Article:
Jesus said, «Truly, I say to you, unless the grain of wheat falls to the earth and dies, it remains alone; but if it dies, it produces much fruit. Those who love their life destroy it, and those who despise their life in this world keep it for everlasting life. Whoever wants to serve me, let him follow me and wherever I am, there shall my servant be also. If anyone serves me, the Father will honor him».
Jesus the giver of life doesn’t desire ‘death’ of His people. All that He wishes is that we give fruit, through our words and deeds. Just like a little grain who allows itself to be transformed by the external elements, like a vine branch which is pruned for better fruit, Jesus wishes that we allow God to transforms us. To remove the unnecessary elements in us which remain a huddle for our growth, in our freedom, we should surrender to divine will. Jesus uses simple language to make us understand the deep divine truth. The close relationship between God and man.
This radical transformation is possible, only if learn to detach ourselves from our very being, thus allowing our being to die, and give raise to the new birth in God, as God wished, right from the beginning of the creation. Thus, in this process of transformation, we while remaining purely human, learn to act divinely, in our limited humanity. Letting the ‘human’ to die in us, make us worthy to reborn ‘divine’ in God. God doesn’t destroy our humanity, rather He transforms it as divine.
It is in this transformation, we learn to drink from the cup of Jesus and be able to participate in His baptism. Here we become Christ. Just like Paul felt in him, we too will be able to say, ‘it’s no more I who live, rather Christ who lives in me.’ In this new birth, we will do the divine will, in its perfection and God the Father will certainly honour us.
Action of the day: Shall we, like St. Lawrence, use our material and spiritual richness, for the service of the humanity?
«Whoever wants to serve me, let him follow me and wherever I am, there shall my servant be also»
Fr. Antoni CAROL i Hostench
(Sant Cugat del Vallès, Barcelona, Spain)
Today, the Church —through the liturgy of the Eucharist celebrating the feast of St. Lawrence, the roman martyr— reminds us that «there exists a testimony of coherence that all Christians must be willing to give, even at the cost of great sacrifice and suffering» (Saint John Paul II).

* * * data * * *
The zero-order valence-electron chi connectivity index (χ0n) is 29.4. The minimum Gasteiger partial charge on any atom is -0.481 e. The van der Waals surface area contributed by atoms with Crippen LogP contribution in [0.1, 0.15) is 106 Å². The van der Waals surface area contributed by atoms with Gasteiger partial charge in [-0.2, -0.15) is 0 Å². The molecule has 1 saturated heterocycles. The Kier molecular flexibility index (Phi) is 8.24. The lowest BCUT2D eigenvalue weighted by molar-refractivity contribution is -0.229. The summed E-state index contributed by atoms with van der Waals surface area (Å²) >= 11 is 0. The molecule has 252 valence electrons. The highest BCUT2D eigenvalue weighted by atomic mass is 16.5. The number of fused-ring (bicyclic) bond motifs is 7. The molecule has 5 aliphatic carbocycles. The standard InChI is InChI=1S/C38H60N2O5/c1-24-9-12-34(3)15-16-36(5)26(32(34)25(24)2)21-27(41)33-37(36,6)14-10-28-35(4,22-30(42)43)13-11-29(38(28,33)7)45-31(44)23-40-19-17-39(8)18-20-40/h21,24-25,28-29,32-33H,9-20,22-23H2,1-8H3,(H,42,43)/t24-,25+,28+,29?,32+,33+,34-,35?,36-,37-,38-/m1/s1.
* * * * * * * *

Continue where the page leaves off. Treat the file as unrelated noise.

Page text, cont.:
Moral law is saint and inviolable. This assertion, certainly contrasts with the relativistic environment abounding now a days, whereas we tend to easily adapting ethical demands to our personal comfort or to our own weaknesses. We shall certainly not find anyone admitting: —I am immoral; —I am unconscious; —I am a person without truth... Anyone admitting these facts would automatically and immediately disqualify himself.
The definite question would therefore be: what moral, what conscience and what truth are we talking about? It is evident that social peace and healthy coexistence cannot be based on a “moral à la carte”, where each one chooses his own way, without bearing in mind the inclinations and aspirations the Creator has set out for our nature. This “moral”, far from leading us trough the «paths of righteousness» towards the «green pastures» the Good Shepherd wants for us (cf. Ps 23:1-3), it would irremediably take us to the quicksand of the “moral relativism”, where absolutely everything can be debated, agreed upon and justified.
Martyrs are unappealable testimonies of the saintliness of the moral law: there are basic demands of love that accept neither exceptions nor adaptations. In fact, «in the New Covenant we can find numerous testimonies followers of Christ that (...) accepted persecutions and death before making the idolatrous gesture of burning incense before the statue of the Emperor» (Saint John Paul II).
In the Roman environment of emperor Valerian, the deacon «St. Lawrence loved Christ in life, and imitated Christ unto death» (St. Augustine). And, once again, we see confirmed that «the man who hates his life in this world will keep it for eternal life» (Jn 12:25). Luckily for us, the memory of St. Lawrence will perpetually remain as a signal that to follow Christ is worth offering our life rather than admitting frivolous interpretations of his path.